A short story about what happens when a friendship goes toxic, anonymously authored…
“It will definitely be better for your friendship, long term.”
Grace sat in the car outside her house. She had parked at least 20 minutes ago, but spent the first 15 mindlessly scrolling on her phone before calling her sister Maeve to update her on the situation – it didn’t help that reception was hard to come by in her gaff.
“Why would you want to live with someone like her?”
Maeve continued through the radio. “She’s toxic.”[restrict]
Beyond the issues of reception and social media addiction, Grace had also been avoiding going into the house because Lindsey was there. She was avoiding the eggshells, the hollow conversation, the feeling she got driving too fast down the motorway that made her clench and flex her fingers – anger.
Two days prior, Grace and Lindsey went for dumplings – an evening they’d pencilled in for after work.
After what felt like weeks of domestic bickering, Grace wasn’t sure if either of them had really wanted to go anymore and was waiting to see if she’d bring it up. On the other side of the coin, she didn’t want to be seen to be the one who let the activity slide. So she texted her, like she always did.
“Are we still going for dumplings tonight?”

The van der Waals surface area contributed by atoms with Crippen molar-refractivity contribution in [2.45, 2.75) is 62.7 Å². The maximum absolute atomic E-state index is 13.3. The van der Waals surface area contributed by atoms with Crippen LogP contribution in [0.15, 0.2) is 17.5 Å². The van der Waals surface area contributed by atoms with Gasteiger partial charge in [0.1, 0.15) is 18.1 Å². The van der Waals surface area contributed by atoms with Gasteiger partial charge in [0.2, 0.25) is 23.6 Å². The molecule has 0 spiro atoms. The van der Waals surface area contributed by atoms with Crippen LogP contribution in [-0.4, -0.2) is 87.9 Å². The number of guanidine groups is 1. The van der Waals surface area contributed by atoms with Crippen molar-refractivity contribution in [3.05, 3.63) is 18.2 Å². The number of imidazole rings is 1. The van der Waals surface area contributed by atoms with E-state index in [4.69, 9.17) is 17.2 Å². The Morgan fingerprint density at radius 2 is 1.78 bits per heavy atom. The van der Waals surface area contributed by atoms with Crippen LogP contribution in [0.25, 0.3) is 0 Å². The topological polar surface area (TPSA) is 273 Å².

According to Lindsey, they were. After missing out on a table at their place of choice, Lindsey picked another restaurant and told Grace to meet her there.
Grace did, as well as doing her usual thing of not addressing the elephant in the room – the “argument” they’d had because Lindsey hadn’t checked the electricity in a year. Grace only copped when she saw the letter from the supplier in the hall a few days prior.
Grace: “Did you check the meter for the electricity?” she text.
“No, I’m extremely nervous we’re going to be hit with an extortionate bill tbh,” Lindsey replied.
“Will you have a chance this week to or will I do it?”
“I’ll do it, it’s grand. No need to monitor me.”
It was these replies that stung, that stayed with Grace, that became the focal point of conversations with friends and family. Stinging rebuttals weren’t a characteristic of their friendship before, yet now Grace had a list of micro-aggressions the length of her arm.